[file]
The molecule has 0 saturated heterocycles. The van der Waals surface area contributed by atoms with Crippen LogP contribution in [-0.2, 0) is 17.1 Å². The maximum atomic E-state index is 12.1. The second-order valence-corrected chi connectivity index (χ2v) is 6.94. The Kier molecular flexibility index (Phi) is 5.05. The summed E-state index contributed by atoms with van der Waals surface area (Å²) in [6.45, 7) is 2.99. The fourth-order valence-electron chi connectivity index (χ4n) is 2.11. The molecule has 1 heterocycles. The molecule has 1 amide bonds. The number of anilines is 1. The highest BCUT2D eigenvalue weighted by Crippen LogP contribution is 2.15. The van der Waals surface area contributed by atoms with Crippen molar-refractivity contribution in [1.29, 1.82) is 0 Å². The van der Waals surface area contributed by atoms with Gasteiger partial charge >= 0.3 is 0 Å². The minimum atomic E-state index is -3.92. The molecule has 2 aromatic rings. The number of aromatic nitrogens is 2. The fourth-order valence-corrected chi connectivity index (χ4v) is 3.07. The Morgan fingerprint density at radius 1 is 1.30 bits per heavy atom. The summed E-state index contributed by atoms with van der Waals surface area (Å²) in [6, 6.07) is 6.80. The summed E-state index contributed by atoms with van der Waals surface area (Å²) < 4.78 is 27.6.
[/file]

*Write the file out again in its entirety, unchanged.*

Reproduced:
The molecule has 0 saturated heterocycles. The van der Waals surface area contributed by atoms with Crippen LogP contribution in [-0.2, 0) is 17.1 Å². The maximum atomic E-state index is 12.1. The second-order valence-corrected chi connectivity index (χ2v) is 6.94. The Kier molecular flexibility index (Phi) is 5.05. The summed E-state index contributed by atoms with van der Waals surface area (Å²) in [6.45, 7) is 2.99. The fourth-order valence-electron chi connectivity index (χ4n) is 2.11. The molecule has 1 heterocycles. The molecule has 1 amide bonds. The number of anilines is 1. The highest BCUT2D eigenvalue weighted by Crippen LogP contribution is 2.15. The van der Waals surface area contributed by atoms with Crippen molar-refractivity contribution in [1.29, 1.82) is 0 Å². The van der Waals surface area contributed by atoms with Gasteiger partial charge >= 0.3 is 0 Å². The minimum atomic E-state index is -3.92. The molecule has 2 aromatic rings. The number of aromatic nitrogens is 2. The fourth-order valence-corrected chi connectivity index (χ4v) is 3.07. The Morgan fingerprint density at radius 1 is 1.30 bits per heavy atom. The summed E-state index contributed by atoms with van der Waals surface area (Å²) in [6, 6.07) is 6.80. The summed E-state index contributed by atoms with van der Waals surface area (Å²) < 4.78 is 27.6.